News

Work-life balance driving increasing number of staff to leave the NHS

Health Foundation report highlights ‘worrying’ lack of improvement in retention rates

Health Foundation report highlights ‘worrying’ lack of improvement in retention rates


An increasing number of staff cite work-life balance as a reason for leaving NHS posts. 
Picture: Neil O'Connor

Work-life balance is increasingly reported as a factor for staff leaving the NHS, a new report warns.

Charity the Health Foundation’s third annual report on NHS workforce trends highlights a ‘worrying’ lack of improvement in staff retention rates. It says:

  • More than two and half times as many people cited work-life balance as a reason for leaving the NHS in 2018-19 than in 2011-12 – an additional 11,000 people.
  • The retention issue was most stark in community trusts, where, on average, one in five staff left in 2017-18.
  • Community nurse and health visitor numbers fell by 1.2% (538 full-time equivalent staff) in the year to July 2018.

Queen’s Nursing Institute chief executive Crystal Oldman said her organisation’s evidence about the primary care and community nusing workforce also showed that staff shortages led to increased difficulties with retention.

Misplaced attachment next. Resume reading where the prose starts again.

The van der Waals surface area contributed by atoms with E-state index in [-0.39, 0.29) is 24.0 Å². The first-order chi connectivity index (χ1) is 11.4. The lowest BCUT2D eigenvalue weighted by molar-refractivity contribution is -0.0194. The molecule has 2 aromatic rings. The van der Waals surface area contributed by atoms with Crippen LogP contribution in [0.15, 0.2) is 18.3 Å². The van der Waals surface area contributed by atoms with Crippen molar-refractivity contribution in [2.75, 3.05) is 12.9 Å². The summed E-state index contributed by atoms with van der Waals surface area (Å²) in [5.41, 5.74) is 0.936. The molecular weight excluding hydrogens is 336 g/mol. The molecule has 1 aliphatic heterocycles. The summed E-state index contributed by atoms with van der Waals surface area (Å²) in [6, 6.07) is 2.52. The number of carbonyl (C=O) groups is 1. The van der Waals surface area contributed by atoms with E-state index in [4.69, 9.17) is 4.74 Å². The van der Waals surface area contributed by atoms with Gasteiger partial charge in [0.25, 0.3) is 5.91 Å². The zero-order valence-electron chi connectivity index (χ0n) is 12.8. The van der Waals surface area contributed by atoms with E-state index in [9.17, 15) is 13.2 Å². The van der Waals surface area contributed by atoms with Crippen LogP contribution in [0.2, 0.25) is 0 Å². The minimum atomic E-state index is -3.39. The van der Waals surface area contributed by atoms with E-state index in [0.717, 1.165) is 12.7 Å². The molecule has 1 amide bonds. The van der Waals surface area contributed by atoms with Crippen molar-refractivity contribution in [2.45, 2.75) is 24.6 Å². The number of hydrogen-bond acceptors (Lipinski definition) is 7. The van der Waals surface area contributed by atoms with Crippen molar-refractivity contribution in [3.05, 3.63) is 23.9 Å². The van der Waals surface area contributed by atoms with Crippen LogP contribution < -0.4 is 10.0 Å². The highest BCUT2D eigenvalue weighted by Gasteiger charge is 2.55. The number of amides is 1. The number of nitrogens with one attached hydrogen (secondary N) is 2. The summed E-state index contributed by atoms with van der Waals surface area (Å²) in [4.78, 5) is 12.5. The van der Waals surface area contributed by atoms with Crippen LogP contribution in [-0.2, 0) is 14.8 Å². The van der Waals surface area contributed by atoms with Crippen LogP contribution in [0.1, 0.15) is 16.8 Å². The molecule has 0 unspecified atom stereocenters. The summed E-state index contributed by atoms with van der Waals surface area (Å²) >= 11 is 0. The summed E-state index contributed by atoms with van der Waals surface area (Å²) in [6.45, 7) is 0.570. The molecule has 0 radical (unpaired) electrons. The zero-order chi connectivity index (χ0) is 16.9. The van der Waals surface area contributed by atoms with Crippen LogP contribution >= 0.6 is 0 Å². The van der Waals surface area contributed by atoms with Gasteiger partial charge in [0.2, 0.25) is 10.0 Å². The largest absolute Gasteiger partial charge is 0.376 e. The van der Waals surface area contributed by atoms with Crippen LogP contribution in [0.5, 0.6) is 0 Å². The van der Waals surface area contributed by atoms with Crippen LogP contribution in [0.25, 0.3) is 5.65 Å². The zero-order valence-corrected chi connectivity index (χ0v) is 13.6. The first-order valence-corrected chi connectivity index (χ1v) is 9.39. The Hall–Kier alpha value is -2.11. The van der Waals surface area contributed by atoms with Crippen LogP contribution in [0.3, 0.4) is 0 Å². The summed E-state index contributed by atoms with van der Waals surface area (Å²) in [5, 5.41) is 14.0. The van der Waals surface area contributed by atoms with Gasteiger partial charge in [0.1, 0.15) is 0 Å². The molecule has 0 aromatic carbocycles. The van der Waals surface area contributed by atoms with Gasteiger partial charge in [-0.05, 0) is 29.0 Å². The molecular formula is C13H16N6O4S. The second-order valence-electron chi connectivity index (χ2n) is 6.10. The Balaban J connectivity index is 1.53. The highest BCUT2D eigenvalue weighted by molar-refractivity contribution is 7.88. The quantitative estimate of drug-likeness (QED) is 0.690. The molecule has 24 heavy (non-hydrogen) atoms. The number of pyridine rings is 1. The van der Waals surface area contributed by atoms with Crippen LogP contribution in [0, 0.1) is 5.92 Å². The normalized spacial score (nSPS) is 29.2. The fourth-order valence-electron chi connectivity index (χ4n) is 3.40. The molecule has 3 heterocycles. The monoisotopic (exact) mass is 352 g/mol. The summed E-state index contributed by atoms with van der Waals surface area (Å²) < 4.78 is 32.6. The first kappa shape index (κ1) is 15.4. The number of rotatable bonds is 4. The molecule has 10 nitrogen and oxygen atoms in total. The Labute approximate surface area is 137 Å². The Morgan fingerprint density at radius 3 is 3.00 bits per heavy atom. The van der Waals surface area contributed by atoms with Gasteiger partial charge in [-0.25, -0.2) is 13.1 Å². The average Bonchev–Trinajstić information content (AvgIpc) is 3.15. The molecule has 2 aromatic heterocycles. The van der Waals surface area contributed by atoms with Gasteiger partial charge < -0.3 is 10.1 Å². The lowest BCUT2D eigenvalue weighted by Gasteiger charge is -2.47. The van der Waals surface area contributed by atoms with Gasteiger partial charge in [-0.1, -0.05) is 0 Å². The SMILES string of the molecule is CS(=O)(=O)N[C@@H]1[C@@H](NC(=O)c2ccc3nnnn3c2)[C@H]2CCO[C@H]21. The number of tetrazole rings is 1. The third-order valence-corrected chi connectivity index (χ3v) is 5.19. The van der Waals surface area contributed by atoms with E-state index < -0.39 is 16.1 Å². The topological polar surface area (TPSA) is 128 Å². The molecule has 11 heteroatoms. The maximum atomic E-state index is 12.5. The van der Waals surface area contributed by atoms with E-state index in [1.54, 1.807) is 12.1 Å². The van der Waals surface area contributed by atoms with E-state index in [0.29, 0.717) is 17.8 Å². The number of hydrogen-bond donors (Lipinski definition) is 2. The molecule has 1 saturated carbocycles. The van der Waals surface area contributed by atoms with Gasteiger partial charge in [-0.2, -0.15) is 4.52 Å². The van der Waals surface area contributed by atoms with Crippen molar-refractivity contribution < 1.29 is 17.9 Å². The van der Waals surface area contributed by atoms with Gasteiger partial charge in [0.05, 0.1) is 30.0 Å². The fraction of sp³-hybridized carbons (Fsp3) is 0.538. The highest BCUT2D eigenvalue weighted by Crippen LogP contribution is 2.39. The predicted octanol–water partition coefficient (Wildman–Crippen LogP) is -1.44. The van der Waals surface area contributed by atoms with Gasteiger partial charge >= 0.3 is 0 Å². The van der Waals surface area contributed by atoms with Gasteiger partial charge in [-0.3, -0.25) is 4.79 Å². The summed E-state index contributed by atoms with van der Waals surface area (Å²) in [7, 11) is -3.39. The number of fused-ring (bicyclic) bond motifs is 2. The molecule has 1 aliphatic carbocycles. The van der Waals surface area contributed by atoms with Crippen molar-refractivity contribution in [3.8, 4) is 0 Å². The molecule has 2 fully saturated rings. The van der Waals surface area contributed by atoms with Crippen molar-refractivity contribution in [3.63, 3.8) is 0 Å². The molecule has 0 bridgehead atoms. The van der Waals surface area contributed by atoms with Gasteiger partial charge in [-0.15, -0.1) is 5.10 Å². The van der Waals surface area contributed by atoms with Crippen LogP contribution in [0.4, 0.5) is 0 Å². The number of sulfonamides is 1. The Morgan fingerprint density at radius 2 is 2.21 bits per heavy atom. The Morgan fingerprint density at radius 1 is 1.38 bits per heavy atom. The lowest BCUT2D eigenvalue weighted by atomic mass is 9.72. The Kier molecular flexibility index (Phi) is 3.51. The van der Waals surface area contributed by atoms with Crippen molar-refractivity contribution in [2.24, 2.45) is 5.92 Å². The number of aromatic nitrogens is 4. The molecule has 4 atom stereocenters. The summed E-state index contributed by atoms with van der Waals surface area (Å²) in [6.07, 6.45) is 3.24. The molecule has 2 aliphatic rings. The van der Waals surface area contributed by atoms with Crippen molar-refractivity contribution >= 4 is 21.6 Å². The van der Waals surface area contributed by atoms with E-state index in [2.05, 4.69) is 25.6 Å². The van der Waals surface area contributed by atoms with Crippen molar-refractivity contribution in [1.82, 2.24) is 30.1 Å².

‘Employers cannot take staff retention for granted’

‘If staff are working significantly beyond their contracted hours and are concerned about services being overstretched, some will seek employment opportunities elsewhere,’ Dr Oldman said.

‘This report makes clear that NHS employers can never take staff retention for granted.’


Patricia Marquis

RCN England director Patricia Marquis said a failure to address staff shortages meant nurses were being pushed to the brink.

'In community services that means trying to see more patients but with less time to give the level of complex care that patients need and deserve, which leaves nurses frustrated.'

Impact on the Long Term Plan

Health Foundation director of research and economics Anita Charlesworth said that while providing more care outside of hospitals was central to the NHS Long Term Plan, the health service faced ‘an uphill struggle’ if it could not recruit and retain staff.

The Health Foundation report also cites its joint work with Nursing Standard last year on nursing student attrition. This found a UK-wide drop-out rate of 24%, suggesting little change in the past decade, despite it being a policy issue.

The Department of Health and Social Care said the foundation’s workforce figures were 'misleading'. It cited the latest statistics, from October 2018, which it said showed 'record numbers' of NHS staff, including 2,564 more nurses and health visitors.

The DH was unable to clarify how many of those were community nurses.


Further information


In other news

This is a free article for registered users

This article is not available as part of an institutional subscription. Why is this? You can register for free access.

Jobs